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Seeing alcohol and drug use or abuse sends up a red flag for disability examiners
Imbedded into the social security administration's disability evaluation system is a concept known as DAA materiality, DAA standing for drug and alcohol abuse. What it essentially means is this: if a patient/claimant has a condition (e.g. liver problems, disabling depression, bipolar issues) and it's clear from a reading of the medical records that the condition, subsequent to the discontinued use of alcohol or drugs, would improve to the extent that the condition would no longer have a disabling effect, then the individual's drug or alcohol abuse would be considered material to the case.
Another way of putting it would be: "Hey, you caused your condition and if you stopped using drugs or alcohol, you'd be able to work a job".
Immateriality is, of course, the flip side of the coin. In other words, if a claimant's condition would not improve regardless of whether or not they continued or discontinued their use of substances, the substance use/abuse would be considered "immaterial". Another way of putting it would be: "Your condition exists, it will exist even if you continue to use, and, for all practical purposes, your continued use just doesn't matter, as far as the evaluation of your disability case is concerned".
The issue of materiality versus immateriality is probably a little easier when it comes to evaluating physical allegations, such as liver disease. But apply the concept to mental impairments and things aren't so cut and dry.
Which brings me to Bipolar disorder. In my last post, I voiced my opinion that the Social Security Disability system probably doesn't know it's head from it's @#&bleep*&^ when it comes to rendering disability determinations on the basis of bipolar. However, when the issue of drug and alcohol use or abuse rears its head in a case, it can become even more problematic.
Why is this? Well, as I said before, Disability Determination services examiners aren't exactly well versed in the particulars of bipolar disorder (or any other physical or mental condition, for that matter). What examiners ARE fairly well trained to do is look for kernels of information in a claimant's medical records. And that includes instances of subtance use or abuse.
What happens when a disability examiner finds a mention of usage in a claimant's medical records, such as etoh (alcohol) or cannibis (pot) use/abuse? It sends up a red flag that must be addressed and weighed.
This is fine, of course, because it's completely fair to consider how and to what extent a claimant's condition has been affected by an external substance. The problem with the process here, however, goes back to the fact that disability examiners know little about bipolar disorder. Bipolar individuals who are plagued by thoughts that simply will not stop racing around in their heads may sometimes seek out substances as a means of finding relief and escape.
Fortunately, most disability examiners are familiar with the concept of self-medication. However, will an examiner who is reading an incident (in a claimant's records) of a bipolar episode, with which alcohol use has been associated, be able to discern whether or not the incident was the result of self-medication? Doubtful. Will the DDS psychological consultant who oversees the examiners mental write-ups be able to discern this? Coin toss.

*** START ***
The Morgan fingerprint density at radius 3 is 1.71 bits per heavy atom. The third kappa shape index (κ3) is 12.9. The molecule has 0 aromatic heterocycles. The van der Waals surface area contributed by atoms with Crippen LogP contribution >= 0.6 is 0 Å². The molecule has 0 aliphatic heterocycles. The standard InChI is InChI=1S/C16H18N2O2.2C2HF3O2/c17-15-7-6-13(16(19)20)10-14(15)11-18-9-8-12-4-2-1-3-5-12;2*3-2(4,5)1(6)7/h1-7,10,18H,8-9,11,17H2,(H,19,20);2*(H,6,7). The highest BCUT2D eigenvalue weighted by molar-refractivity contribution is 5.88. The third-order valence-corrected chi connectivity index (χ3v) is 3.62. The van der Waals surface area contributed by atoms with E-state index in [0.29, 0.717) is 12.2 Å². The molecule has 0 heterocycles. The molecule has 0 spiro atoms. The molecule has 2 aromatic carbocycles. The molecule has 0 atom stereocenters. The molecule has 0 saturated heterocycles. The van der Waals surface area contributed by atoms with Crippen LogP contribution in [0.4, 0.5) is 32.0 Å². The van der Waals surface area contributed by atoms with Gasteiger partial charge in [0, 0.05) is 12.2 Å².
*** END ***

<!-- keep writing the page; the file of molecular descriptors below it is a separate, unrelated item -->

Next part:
Think about it. Individuals will often be treated by a psychiatrist for years before the psychiatrist GETS the diagnosis right. So, are we supposed to really believe that some DDS psychological consultant---who spends 30 minutes tops glossing over someone's records and an examiner's writeup---can really understand what is happening with a bipolar patient.
Let me say some particularly nasty words about DDS mental consultants. Though many of them are fine and competent individuals, many are also hacks who sought refuge in a state office, rather than devote themselves to the full rigors of practice. I've seen some of them turn down individuals with IQ's in the low fifties. And I've seen many claimants with schizophrenia and bipolar disorder receive E3 durational denials. What's that? This will sound particularly stupid to a long time sufferer of bipolar. It means that the condition is not expected to last at least as long as 12 months (the necessary minimum for Social Security Disability and SSI benefits).
The stupidity of this, of course, is quite amazing. Bipolar is not a durational condition like a broken leg or a sprained wrist. It exacerbates and remisses and tends to slide back and forth on a spectrum between the manic and depressive poles.
So, what's my point in this post? I'm not sure. It would probably be best, certainly, if minor incidents of substance use (e.g. drinking a single can of beer over the weekend) did not receive the attention of social security because this can send up a flag. And considering the shortcomings of the system, you don't want to send up flags. Of course, I am not advocating anything with regard to what information you pass on to your general practitioner, psychologist, or psychiatrist. But just remember: once something makes it into your medical records, it is there to stay.
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For the sake of clarity, SSDRC.com is not the Social Security Administration, nor is it associated or affiliated with SSA. This site is a personal, private website that is published, edited, and maintained by former caseworker and former disability claims examiner, Tim Moore, who was interviewed by the New York Times on the topic of Social Security Disability and SSI benefits in an article entitled "The Disability Mess" and also by the Los Angeles Times on the subject of political attempts to weaken the Social Security Disability system.
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